The goal of this activity is to remember how to use the Eulcidean Algorithm to find the greatest common divisor of two elements in a ring (numbers or polynomials, for us) and write the gcd as a linear combination of the two elements (which Bezout's lemma tells us we can do).

###### Example 8.8.

Let's find the gcd of \(945\) and \(2415\text{.}\) Repeatedly use the division algorithm:

Check: \(105\) divides all the quotients and remainders, and any other divisor of \(945\) and \(2415\) would also divide \(105\text{.}\) Therefore, \(\gcd( 945, 2415 ) = 105\text{.}\)

Now work backwards to obtain numbers \(r\) and \(s\) such that \(945 r + 2415 s = 105\text{.}\)

So \(r = -5\) and \(s= 2\text{.}\)

###### 1.

Find the greatest common divisor of 471 and 564 using the Euclidean Algorithm and then find integers \(r\) and \(s\) such that \(\gcd(471,564) = 471r+564s\text{.}\)

###### 2.

In the quotient ring \(\Z/\langle 564 \rangle\text{,}\) find an element \(a + \langle 564\rangle\) such that \((a+\langle 564\rangle)(471 + \langle 564\rangle) = 3 + \langle 564 \rangle\text{.}\) Explain why the previous question is helpful here.

###### 3.

Is \(471 + \langle 564\rangle\) a unit in \(\Z/\langle 564\rangle\text{?}\) Explain.

###### 4.

In \(\Q[x]\text{,}\) find the gcd of the polynomials \(a(x) = x^3 + 1\) and \(b(x) = x^4 + x^3 + 2x^2 + x - 1\text{.}\) Then express the gcd as a combination of the two polynomials (as in Bezout's lemma).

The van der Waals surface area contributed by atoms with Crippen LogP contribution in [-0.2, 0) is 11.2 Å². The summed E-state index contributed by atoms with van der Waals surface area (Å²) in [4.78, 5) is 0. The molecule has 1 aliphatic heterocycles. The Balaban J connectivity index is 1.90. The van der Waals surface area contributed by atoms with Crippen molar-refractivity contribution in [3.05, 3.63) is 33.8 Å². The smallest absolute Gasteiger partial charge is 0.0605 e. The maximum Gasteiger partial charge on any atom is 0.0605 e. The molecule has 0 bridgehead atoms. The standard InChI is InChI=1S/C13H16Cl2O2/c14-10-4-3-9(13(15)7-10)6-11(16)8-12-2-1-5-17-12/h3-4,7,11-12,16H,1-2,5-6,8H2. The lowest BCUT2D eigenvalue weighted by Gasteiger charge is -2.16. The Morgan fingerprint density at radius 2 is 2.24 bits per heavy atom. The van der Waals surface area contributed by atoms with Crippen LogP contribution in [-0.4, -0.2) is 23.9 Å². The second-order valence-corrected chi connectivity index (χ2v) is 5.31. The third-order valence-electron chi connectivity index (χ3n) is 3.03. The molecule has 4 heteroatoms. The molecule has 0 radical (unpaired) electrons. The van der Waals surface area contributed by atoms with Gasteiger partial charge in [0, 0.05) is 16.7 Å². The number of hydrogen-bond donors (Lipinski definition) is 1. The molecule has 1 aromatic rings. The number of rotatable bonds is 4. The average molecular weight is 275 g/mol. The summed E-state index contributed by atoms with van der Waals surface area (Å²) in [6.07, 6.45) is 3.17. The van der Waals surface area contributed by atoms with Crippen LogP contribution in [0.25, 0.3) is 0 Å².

###### 5.

Find the greatest common divisor of \(x^{24}-1\) and \(x^{15}-1\) in \(\Q[x]\text{,}\) and then express the gcd as a combination of the two polynomials.

###### 6.

Find a coset \(a(x) + \langle x^{24}-1\rangle\) of \(\Q[x]/\langle x^{24}-1\rangle\) such that \((a(x) + \langle x^{24}-1\rangle)(x^{15}-1 + \langle x^{24}-1\rangle) = x^3-1 + \langle x^{24}-1\rangle\text{.}\)

### Subsection 8.2.3 Fields for Polynomials

Recall that a field is a commutative division ring. That is, a field is a type of ring (i.e., a set together with two operations, addition and multiplication, satisfying the ring axioms). The ring is commutative (meaning *multiplication* commutes; addition is commutative in all rings), and every non-zero element in the ring has a multiplicative inverse.

A few examples of fields so far include the rational numbers \(\Q\text{,}\) as well as the real numbers \(\R\) and the complex numbers \(\C\text{.}\) We have also considered *finite* fields such as \(\Z_3\text{,}\) \(\Z_5\text{,}\) and \(\Z_7\) (but not \(\Z_6\) which is not even an integral domain).